Transcatheter aortic valve implantation for aortic stenosis

NICE interventional procedures guidance [IPG421] Published date:

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The National Institute for Health and Clinical Excellence (NICE) has issued full guidance to the NHS in England, Wales, Scotland and Northern Ireland on Trancatheter aortic valve implantation for aortic stenosis.

This document replaces previous guidance on Trancatheter aortic valve implantation for aortic stenosis (interventional procedure guidance IP 685).

  • Description

    Catheter insertion of a new aortic valve to treat aortic stenosis.

    Aortic stenosis occurs when the aortic valve, which separates the main pumping chamber of the heart from the circulation, becomes partially narrowed. This reduces the flow of blood out of the heart. Transcatheter aortic valve implantation may be an alternative to surgical valve replacement in patients for whom conventional aortic valve replacement is not suitable, or who at very high risk. The procedure is performed through a tube, which is usually inserted into a large blood vessel at the top of the leg or elsewhere (transluminal approach), but it is sometimes also inserted into the apex of the heart (transapical approach). Through this tube, a replacement valve is inserted and deployed over the faulty native valve.

  • OPCS4.6 Code(s)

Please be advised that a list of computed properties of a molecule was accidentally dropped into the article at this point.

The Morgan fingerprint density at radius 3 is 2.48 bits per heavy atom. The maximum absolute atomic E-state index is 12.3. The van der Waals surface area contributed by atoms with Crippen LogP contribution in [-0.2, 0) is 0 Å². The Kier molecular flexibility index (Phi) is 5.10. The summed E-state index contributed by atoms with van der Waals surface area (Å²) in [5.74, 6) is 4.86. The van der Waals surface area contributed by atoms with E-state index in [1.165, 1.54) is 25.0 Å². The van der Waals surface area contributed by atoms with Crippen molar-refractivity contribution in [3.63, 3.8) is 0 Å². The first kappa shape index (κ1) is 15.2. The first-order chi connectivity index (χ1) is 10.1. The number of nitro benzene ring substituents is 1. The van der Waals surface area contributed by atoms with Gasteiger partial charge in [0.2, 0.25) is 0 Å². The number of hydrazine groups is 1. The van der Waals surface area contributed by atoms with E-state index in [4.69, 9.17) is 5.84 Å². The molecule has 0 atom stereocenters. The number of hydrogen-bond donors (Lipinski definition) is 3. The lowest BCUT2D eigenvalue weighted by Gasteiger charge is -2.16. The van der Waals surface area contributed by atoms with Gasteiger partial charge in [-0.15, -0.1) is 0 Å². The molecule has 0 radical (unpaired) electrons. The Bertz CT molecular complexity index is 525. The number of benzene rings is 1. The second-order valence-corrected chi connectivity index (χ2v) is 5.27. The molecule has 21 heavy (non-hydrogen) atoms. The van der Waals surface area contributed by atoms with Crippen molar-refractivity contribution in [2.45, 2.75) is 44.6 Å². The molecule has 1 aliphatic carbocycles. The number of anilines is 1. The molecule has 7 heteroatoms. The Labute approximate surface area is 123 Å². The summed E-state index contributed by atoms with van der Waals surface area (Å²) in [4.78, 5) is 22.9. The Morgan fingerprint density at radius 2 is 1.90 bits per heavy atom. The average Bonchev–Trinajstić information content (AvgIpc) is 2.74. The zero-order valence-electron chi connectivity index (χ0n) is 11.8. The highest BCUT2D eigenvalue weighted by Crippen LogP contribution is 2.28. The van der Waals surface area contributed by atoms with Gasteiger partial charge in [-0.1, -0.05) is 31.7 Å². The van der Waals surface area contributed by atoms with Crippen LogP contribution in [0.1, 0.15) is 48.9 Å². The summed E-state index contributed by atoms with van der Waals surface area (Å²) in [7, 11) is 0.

Transluminal approach:

    K26.2 Xenograft replacement of aortic valve

    Y79.- Approach to organ through artery

    Y53.- Approach to organ under image control

    Note: Codes within category Y53.- are used as secondary codes to classify interventions that are percutaneous and require some form of image control: if the method of image control is unspecified, Y53.9 Unspecified approach to organ under image control is assigned.

     

    Transapical / transventricular approach:

    K26.2 Xenograft replacement of aortic valve

    Y49.4 Transapical approach to heart

    The NHS Classifications Service has advised NICE that currently these are the most suitable OPCS-4 codes to describe this procedure. The OPCS-4 classification is designed to categorise procedures for analysis and it is not always possible to identify a procedure uniquely.

    The NHS Classifications Service of NHS Connecting for Health is the central definitive source for clinical coding guidance and determines the coding standards associated with the classifications (OPCS-4 and ICD-10) to be used across the NHS.   The NHS Classifications Service and NICE work collaboratively to ensure the most appropriate classification codes are provided.  www.connectingforhealth.co.uk/clinicalcoding

     

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